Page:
6 Ways to Kick Fear in the Butt

6-ways-to-kick-fear Over the weekend, my husband and I went to see The Hobbit: The Battle of the 5 Armies. I won’t spoil the ending for you, but the movie starts with a provoked, fire-breathing dragon, ready to wreak havoc on the people of Laketown.  This dragon wants revenge and is ready to destroy.

In response, what do the people of Laketown do? They run.  They hide.  They gather their children and try to get away on their little boats.  Please, like they can really out-paddle a flying dragon…

Not only is this scene apart of an entertaining movie, it’s also a great illustration for what happens to us when we deal with fear.

Seth Godin refers to the primitive, survival mode part of our brain as the “lizard brain”.  Just like when a little reptile is faced with a threat of a predator, this part of our brain signals to us to fight or flight.  We access this part of our brain when we perceive a threat and filled with fear.  Because we don’t have dragons ridding our family lineage, this could play out in our world when we are too scared to apply for a promotion or speak up in a team meeting, or when we react negatively to hurtful criticism or tell a lie to present a false image.  Whatever it is, the action or behavior is rooted in fear.

Oh, but we can't live like this.  Here are six ways on how to kick fear in the butt:

1. Recognize how fear manifests in your body.   Your brain and your body work together to communicate to you that fear is somehow at play.  It could be a “knot in your stomach,” tightness in your chest, a bit of shallow breathing, or sweaty palms.  Being able to recognize your body’s triggers will help create awareness of when something is not quite right.  Awareness is always the first step to any 12 step program, right?

2. Breathe, grasshopper. Because the feeling is fear is activated in the lower levels of your brain, a great way to kick fear in the pants is to activate the higher levels of your brain, called the Limbic System (emotional brain), and the cerebral cortex.  To get there, you must create the feeling of safety and connection.  A practical way to do this is to take a couple of moments or minutes and take a few breaths, and closing your eyes, if you would like to.  Taking a personal time-out can help you re-focus on the opportunity rather than the hesitation.   3. Acknowledge the positive intent behind the fear.   Fear actually has a purpose.  In survival mode, fear is what alerts us of danger to keep us alive.  What is the fear trying to tell you?  How is it trying to protect you, and keep you alive?  For example, fear may come up when you start a new, exciting relationship because you have been hurt in the past.  Just acknowledge that fear is trying to protect you from getting hurt again, and instead understand that you have learned and grown from that previous experience.

4. Name it, and claim it.   Fear loves to lurk in the darkness, and hates being called into light. A dragon is not so as scary in broad daylight.  To alleviate its power, name the lie that is birthed from this fear.  For example, if you are scared to do public speaking, a lie you may be believing could be “I don’t have anything to say.”  Once you name it and say it aloud, it sounds silly.  Of course you have things to say!  You have compelling content, knowledge, and experience that would madly benefit your audience.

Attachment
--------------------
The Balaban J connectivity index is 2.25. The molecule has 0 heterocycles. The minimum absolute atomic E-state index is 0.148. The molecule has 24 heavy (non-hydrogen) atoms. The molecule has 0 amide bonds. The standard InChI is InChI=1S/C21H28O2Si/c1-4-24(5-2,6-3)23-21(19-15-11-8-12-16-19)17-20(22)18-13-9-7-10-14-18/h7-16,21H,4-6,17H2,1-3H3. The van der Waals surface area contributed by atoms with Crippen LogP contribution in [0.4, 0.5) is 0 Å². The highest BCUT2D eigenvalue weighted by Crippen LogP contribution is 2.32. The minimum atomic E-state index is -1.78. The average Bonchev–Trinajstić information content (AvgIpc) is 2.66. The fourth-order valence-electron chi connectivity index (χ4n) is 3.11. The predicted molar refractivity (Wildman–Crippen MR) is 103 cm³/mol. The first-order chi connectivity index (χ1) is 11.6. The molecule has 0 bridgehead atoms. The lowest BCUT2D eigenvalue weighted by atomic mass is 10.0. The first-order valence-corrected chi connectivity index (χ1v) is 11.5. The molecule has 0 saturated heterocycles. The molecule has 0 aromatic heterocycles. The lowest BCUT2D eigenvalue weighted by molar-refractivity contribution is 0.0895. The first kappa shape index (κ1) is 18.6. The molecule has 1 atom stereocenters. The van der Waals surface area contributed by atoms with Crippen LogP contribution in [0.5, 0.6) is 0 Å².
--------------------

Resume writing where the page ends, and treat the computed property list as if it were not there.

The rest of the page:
Then, claim the truth!  What is it that you want to believe?  “I was meant to be an influential teacher.”  Great!  “I am equipped to take on this challenge.”  Wonderful!  “Everything I have worked for has led up to this moment.”  Awesome, keep going!

Truth trumps lies, and takes away its power.

5. Put it off to the side.   You may never fully get rid of the “gremlins,” or the little lies that the fear tells you.  But that’s okay, because we don’t have to engage in what they tell us.  While you are working towards your goals, and creating momentum towards your dreams, the gremlins will pop up and tell you to stop.  Just put the thought off to the side and not engage with it.  You cannot battle it out with someone if you choose to walk away.

6. Talk to someone about it.   You don’t have to do this alone.  If you’re really going through a hard time, or even before then, talk to a trusted friend, mentor, or coach about it.  A fresh, outside perspective sees you in a loving and objective way and sees you outside of your fears.  They can walk you through steps 1-5 and you can slay that dragon, together.

So, what happened to those citizens of Laketown?  Did they burn from the Dragon’s fire or live to tell the tale?  I guess you’ll have to see the movie to find out because I promised no spoilers, but you can probably guess what happens.  :-)

I love this quote from Meg Cabot and want to leave you with this thought:

Courage is not the absence of fear but rather the judgement that something is more important than fear; The brave may not live forever but the cautious do not live at all.

Supporting you to do the courageously important, Shi

ps: leave some love in the comments below, I would enjoy hearing about which tip you resonated with the most!

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